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Border Collie sitting outdoors being hugged by a woman in the summer.
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Though “your dog has cancer” are words that no dog owner wants to hear, dog  cancer is something that many will unfortunately face. According to the Animal Cancer Foundation, approximately 6 million of the 65 million dogs in the United States receive cancer diagnoses each year. However, canine cancer doesn’t always necessarily mean a death sentence for your dog.

Common Types of Cancer in Dogs

Cancer in dogs can range in its severity. Some types are less aggressive and curable, while others are highly aggressive and lack known cures or solid treatment options.

Just as in humans, dogs can develop many types of cancer. The most common cancers reported in dogs include:

Yellow Labrador Retriever getting a shot at the vet.
Cris Kelly via Getty Images

Unlike with humans, there is no singular tracking method for following cancer in dogs. Every veterinary office uses its own system (if they have anything at all). There has been documentation of certain cancers in certain breeds (such as histiocytic sarcoma, an aggressive and relatively rare cancer that occurs in Bernese Mountain Dogs and other breeds). For the most part, though, many possible factors, such as environment, age, and sometimes whether a dog was spayed or neutered (and at what age), may influence when and if a dog gets cancer.

Cancer is reported in mixed-breed dogs at about the same rates (or higher) as cancer in purebred dogs.

The Importance of an Accurate Diagnosis

As the cancer research field has grown for humans, there have been improvements in animal cancer research, as well. The increased scientific research allows for more accurate diagnoses and better treatments for dogs. Getting an accurate diagnosis will help you and your vet choose the best treatment option for your dog and receive an accurate prognosis.

After receiving an accurate diagnosis, it’s important to ask your veterinarian or veterinary oncologist if the cancer has spread. Tumors, for example, can often be removed. However, cancer cells may spread to other parts of the body, which could affect the type of treatment you seek for your dog.

Treatment Options For Cancer in Dogs

After getting a diagnosis, your veterinarian may refer you to a veterinary oncologist to determine the next steps. They will talk you through the various treatment options, which depend on the type of cancer your dog has. Potential treatments include surgery, a mixture of surgery and chemotherapy, chemotherapy by itself, radiation therapy, and immunotherapy. With canine immunotherapy, your dog may receive a cancer vaccine (there is one for melanoma), or the vet may take the dog’s immune cells and teach them to kill cancerous cells.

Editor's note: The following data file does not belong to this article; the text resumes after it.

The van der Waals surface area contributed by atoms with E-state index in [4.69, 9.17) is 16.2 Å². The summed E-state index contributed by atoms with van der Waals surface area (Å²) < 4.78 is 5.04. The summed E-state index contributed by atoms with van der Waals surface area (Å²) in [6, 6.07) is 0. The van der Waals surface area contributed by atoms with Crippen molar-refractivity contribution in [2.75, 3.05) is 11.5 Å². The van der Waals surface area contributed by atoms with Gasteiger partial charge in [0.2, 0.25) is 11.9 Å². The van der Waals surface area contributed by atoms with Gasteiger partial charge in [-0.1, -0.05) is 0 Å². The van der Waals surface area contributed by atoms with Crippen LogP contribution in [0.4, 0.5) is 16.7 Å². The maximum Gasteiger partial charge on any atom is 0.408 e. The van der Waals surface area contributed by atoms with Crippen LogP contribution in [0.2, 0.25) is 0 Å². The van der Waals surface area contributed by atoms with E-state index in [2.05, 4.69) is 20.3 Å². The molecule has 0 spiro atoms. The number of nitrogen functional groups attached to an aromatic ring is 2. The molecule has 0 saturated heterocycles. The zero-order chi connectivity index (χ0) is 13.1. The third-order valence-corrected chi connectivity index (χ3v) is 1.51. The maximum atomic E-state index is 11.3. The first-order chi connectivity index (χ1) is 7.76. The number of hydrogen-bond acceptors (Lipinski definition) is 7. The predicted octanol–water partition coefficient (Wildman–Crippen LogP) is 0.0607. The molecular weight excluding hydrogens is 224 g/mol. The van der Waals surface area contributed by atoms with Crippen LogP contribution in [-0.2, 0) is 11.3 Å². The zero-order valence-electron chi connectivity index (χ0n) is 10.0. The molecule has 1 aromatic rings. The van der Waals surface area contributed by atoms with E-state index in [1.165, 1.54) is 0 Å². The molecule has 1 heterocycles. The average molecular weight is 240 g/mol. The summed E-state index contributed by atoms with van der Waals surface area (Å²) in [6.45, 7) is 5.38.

Depending on the type of chemotherapy, the dog might receive a pill, injection, or IV. Many of these appointments are similar to regular veterinary visits. On the other hand, radiation therapy requires dog anesthesia to ensure the accuracy and positioning of the treatment. It’s also important to consider pain management, quality of life, post-op care if surgery is involved, and nutritional therapies.

Glen of Imaal Terrier puppy laying in the grass.
Kindall at English Wikipedia / CC0

And then there is the cost. While some pet owners will spend whatever it takes, the truth is not everyone can afford expensive canine healthcare treatments out-of-pocket. The cost of chemotherapy, for example, can range from $3,000 to more than $10,000. So even though this is an emotional time, you will want to take time to consider the financial aspect of treatment.

Side Effects of Cancer Treatment in Dogs

Generally speaking, animals tolerate therapies like chemotherapy better than humans. Many dogs don’t experience a lot of side effects, but some dogs may vomit or experience doggie diarrhea. Dogs don’t generally lose their hair, like humans, but they can get low blood cell counts and/or a weakened immune system, leaving them vulnerable to contracting other diseases.

Unlike people, dogs don’t anticipate receiving chemotherapy and won’t know what to expect when they enter the vet’s office. So if the side effects are mild, your dog may enter and exit in a happy mood.

The Future of Canine Cancer Research

Canine cancer has been a huge part of the AKC Canine Health Foundation (CHF) research portfolio for years. The organization has funded more than $17.7 million in canine cancer research through 263 grants, which has led to several key breakthroughs in the field. The goal of CHF research projects is to produce an outcome that can benefit dogs. What’s more, the CHF doesn’t fund the use of laboratory animals in research work.

Related article: Vomiting in Dogs vs. Regurgitation: Everything You Need to Know